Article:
By 2025-a mere fifteen years after the beginning of the end of oil-only 20 percent of official reserves were held in dollars. The United States was forced to finance its current-account deficit-which for many years had been fueled by the insatiable American demand for energy-in euro-denominated bonds.

Meanwhile, the European Union was freed from its greatest strategic vulnerability-energy dependence on Russia and the Middle East. It took advantage of the switch in the Middle East's economic orientation and expanded its membership across the Mediterranean. A key bottleneck to China and India's long-term economic development was removed. Service exports surged to China and India-economies that, unconstrained by energy, were growing even faster after the end of oil than before. Furthermore, the way in which oil ended-replaced by new, low-carbon energy sources-prevented the most dire effects of global warming from coming true. This disproportionately benefited the developing world-and India and China in particular. America ended up weak, Europe became stronger and more unified, and India and China finally ascended.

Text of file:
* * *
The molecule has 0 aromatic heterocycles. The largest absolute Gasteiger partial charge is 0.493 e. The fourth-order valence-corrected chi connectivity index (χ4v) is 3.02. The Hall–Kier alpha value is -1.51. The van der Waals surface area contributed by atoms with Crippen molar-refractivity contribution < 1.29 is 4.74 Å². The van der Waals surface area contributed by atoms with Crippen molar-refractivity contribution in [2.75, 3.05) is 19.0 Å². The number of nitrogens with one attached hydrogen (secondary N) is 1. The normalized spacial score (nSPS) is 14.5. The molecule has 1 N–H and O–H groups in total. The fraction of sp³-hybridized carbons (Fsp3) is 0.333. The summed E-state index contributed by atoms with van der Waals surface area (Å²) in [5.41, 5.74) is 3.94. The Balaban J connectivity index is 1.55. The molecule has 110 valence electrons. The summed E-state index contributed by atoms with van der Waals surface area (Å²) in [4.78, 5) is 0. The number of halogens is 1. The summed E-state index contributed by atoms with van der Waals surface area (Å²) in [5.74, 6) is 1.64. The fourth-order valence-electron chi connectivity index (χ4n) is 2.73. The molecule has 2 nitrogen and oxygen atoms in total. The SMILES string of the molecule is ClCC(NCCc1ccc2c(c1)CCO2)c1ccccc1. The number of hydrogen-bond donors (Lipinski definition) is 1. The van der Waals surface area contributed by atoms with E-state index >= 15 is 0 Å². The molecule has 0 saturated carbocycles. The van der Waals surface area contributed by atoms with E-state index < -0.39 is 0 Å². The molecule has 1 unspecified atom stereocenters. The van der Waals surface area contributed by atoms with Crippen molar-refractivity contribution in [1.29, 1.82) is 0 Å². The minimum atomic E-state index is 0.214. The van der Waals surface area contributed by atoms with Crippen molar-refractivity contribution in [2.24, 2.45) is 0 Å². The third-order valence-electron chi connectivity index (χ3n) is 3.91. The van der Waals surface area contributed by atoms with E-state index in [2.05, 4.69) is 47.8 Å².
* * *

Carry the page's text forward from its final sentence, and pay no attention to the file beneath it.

THE YEAR 2008 was pivotal for the United States, but not in the way that most expected. Preoccupied with wars, an election and a financial crisis, no one anticipated what an impact oil-with its instability-generating, recession-fueling global reach-would actually have on the country's future trajectory. Looking back, though, it is clear that in the macro sense, the decline and fall of oil has brought significant benefits to the world. Long-standing civil wars ended peacefully. Freed from the resource curse, regions plagued by instability have joined the twenty-first-century economy. The predicted effects of global warming have been significantly curtailed. The new geopolitical and economic facts of life crystallized. The security situation in the Middle East is, to a surprising degree, stable. China and India continue their rise to middle-class economic status. The European Union's greatest security headache is no more.